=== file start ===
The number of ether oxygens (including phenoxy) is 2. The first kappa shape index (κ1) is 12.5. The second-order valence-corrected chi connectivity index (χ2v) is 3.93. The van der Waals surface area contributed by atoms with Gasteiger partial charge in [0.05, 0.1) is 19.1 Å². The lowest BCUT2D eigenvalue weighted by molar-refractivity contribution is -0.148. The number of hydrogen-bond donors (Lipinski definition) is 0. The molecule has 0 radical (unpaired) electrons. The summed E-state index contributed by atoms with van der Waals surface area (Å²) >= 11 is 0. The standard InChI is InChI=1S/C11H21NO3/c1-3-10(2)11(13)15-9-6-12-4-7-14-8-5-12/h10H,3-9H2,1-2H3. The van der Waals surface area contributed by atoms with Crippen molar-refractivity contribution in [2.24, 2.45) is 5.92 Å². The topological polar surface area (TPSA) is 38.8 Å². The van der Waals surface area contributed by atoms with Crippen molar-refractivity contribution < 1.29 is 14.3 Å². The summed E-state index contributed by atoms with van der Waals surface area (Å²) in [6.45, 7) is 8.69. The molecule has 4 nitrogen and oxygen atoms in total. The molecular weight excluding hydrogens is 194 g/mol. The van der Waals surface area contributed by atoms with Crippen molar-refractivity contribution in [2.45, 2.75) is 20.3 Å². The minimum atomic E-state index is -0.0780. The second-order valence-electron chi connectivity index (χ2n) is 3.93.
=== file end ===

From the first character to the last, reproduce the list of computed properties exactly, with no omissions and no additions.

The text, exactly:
The number of ether oxygens (including phenoxy) is 2. The first kappa shape index (κ1) is 12.5. The second-order valence-corrected chi connectivity index (χ2v) is 3.93. The van der Waals surface area contributed by atoms with Gasteiger partial charge in [0.05, 0.1) is 19.1 Å². The lowest BCUT2D eigenvalue weighted by molar-refractivity contribution is -0.148. The number of hydrogen-bond donors (Lipinski definition) is 0. The molecule has 0 radical (unpaired) electrons. The summed E-state index contributed by atoms with van der Waals surface area (Å²) >= 11 is 0. The standard InChI is InChI=1S/C11H21NO3/c1-3-10(2)11(13)15-9-6-12-4-7-14-8-5-12/h10H,3-9H2,1-2H3. The van der Waals surface area contributed by atoms with Crippen molar-refractivity contribution in [2.24, 2.45) is 5.92 Å². The topological polar surface area (TPSA) is 38.8 Å². The van der Waals surface area contributed by atoms with Crippen molar-refractivity contribution < 1.29 is 14.3 Å². The summed E-state index contributed by atoms with van der Waals surface area (Å²) in [6.45, 7) is 8.69. The molecule has 4 nitrogen and oxygen atoms in total. The molecular weight excluding hydrogens is 194 g/mol. The van der Waals surface area contributed by atoms with Crippen molar-refractivity contribution in [2.45, 2.75) is 20.3 Å². The minimum atomic E-state index is -0.0780. The second-order valence-electron chi connectivity index (χ2n) is 3.93.